During my first visit to Monticello last month, I came across a wonderful book that piqued my interest in native plants. Andrea Wulf’s highly engaging The Brother Gardeners brings to life the science and adventure of eighteenth-century plant collecting, beginning with colonial farmer John Bartram who started shipping seeds of our native plants to English collectors in 1733. English plant lovers were entranced by the hundreds of unusual American trees and shrubs, from magnolias and firs, to rhododendrons and mountain laurels, to the wildflowers of the woodlands and prairies. Since Bartram lived in Pennsylvania, one of the perennials that he must have sent to England was our native Mayapple, Podophyllum peltatum, which is currently blooming in my garden.
Mayapple is yet another spring ephemeral – a perennial woodland wildflower that blooms early in the spring (May in Massachusetts), sets seed and then disappears by midsummer. Native in eastern North America south to Texas, Mayapple is hardy from zones 3 to 8, and makes a lovely addition to the woodland garden. The plants poke out of the ground looking like shiny little folded umbrellas, and then quickly unfold. From a single stem, each plant grows 12-18” tall, and produces one or two umbrella-like leaves that may be up to 12” in diameter. The leaves are deeply-divided, and a mass of Mayapples looks like a grove of miniature palm trees.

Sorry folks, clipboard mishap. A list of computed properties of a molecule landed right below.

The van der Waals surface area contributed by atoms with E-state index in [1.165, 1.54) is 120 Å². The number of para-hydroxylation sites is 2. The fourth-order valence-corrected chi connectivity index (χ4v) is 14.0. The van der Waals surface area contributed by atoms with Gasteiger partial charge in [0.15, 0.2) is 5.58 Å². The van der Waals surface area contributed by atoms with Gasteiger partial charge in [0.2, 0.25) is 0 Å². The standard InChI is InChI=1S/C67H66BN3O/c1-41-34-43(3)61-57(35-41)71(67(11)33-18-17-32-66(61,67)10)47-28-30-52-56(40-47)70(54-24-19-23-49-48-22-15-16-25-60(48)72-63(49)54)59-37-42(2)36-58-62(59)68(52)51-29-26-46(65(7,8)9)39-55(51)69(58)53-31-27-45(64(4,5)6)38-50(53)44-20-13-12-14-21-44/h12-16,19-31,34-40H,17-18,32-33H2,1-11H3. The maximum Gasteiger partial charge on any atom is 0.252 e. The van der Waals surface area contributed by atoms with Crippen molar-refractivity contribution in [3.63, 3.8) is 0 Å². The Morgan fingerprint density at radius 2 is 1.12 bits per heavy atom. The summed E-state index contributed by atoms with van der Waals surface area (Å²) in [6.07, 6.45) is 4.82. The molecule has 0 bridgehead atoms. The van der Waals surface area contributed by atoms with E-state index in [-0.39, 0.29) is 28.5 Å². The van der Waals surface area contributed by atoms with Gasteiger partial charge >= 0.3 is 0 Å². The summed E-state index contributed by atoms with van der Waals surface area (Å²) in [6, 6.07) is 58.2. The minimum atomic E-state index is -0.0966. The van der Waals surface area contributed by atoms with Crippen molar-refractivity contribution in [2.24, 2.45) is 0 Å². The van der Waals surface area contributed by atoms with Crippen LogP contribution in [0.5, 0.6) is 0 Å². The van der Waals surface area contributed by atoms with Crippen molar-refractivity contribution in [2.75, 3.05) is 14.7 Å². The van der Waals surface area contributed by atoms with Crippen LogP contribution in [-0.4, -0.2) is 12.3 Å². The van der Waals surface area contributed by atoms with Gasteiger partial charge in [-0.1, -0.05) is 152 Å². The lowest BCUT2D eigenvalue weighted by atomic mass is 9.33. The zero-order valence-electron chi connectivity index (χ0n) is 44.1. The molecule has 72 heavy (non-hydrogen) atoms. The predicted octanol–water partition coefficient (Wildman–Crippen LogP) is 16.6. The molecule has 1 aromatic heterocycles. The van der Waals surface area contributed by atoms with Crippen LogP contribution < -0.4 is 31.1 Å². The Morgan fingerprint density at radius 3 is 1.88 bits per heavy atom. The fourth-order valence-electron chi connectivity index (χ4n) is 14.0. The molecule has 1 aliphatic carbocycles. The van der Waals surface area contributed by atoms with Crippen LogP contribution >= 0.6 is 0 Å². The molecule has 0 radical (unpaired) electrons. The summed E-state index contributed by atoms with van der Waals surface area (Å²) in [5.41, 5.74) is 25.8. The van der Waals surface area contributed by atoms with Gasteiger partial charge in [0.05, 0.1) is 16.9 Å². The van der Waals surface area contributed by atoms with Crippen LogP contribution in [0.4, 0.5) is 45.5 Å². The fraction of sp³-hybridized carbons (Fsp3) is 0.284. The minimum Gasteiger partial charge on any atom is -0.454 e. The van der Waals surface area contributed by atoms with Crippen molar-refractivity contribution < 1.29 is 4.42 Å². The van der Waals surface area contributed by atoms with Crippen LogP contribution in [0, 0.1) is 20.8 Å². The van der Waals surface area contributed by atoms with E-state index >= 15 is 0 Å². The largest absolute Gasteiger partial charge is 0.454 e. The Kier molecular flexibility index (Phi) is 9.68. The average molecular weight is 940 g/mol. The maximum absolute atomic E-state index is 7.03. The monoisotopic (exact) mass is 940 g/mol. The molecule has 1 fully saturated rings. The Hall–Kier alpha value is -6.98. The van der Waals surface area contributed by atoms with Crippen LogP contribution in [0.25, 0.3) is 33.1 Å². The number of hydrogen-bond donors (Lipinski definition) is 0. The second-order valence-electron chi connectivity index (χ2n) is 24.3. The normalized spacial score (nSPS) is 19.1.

Mayapples are unique in that they have a solitary flower, which forms in the axil of the leaves. The nodding, white flower sports 6 to 9 waxy petals, and resembles an apple-blossom. (A rare new pink-flowered form, ‘Missoury May’, has recently been introduced and is available through specialty nurseries.)
The 2” blossom is usually hidden by the large leaves, so you have to get down low to appreciate its delicate beauty. After the flower is pollinated by bumblebees, each plant produces a fleshy, greenish lemon-shaped fruit (the apple) which turns golden when ripe. The fruit can be used for preserves and jellies, and apparently tastes like an overripe melon. However, since the rest of the plant—the leaves, roots, and unripe fruit—is highly toxic, I have not sampled it myself.
Mayapples are best grown in partial to full shade, in rich, well-drained, humusy soil. They will tolerate dry soil and drought once established. The plants colonize by underground stolons, forming dense mats. They do not like heavy competition from other plants. Although it is recommended that they be grown under deciduous trees, mine are growing well under the canopy of 75-foot tall Norway spruces. They are toughing it out in the company of mammoth hostas, bloodroot and Christmas ferns.
Mayapples may be propagated by root division while dormant in the fall. Each new division should have at least one bud. The plants will also self-sow in optimal growing conditions, but seedlings take several years to mature. Like trilliums, Mayapples should be enjoyed them in the garden, not in a vase. Picking the flowers is impossible without cutting the leaves as well, and the plants need the leaves to supply fuel for next year’s growth.
For gorgeous displays of Mayapples and other native woodland wildflowers, visit Garden in the Woods this month, the Framingham, Mass. home of the New England Wildflower Society. In addition to special programs, Garden in the Woods offers many unusual plant cultivars for sale, and is a great place to start your own native American plant collection.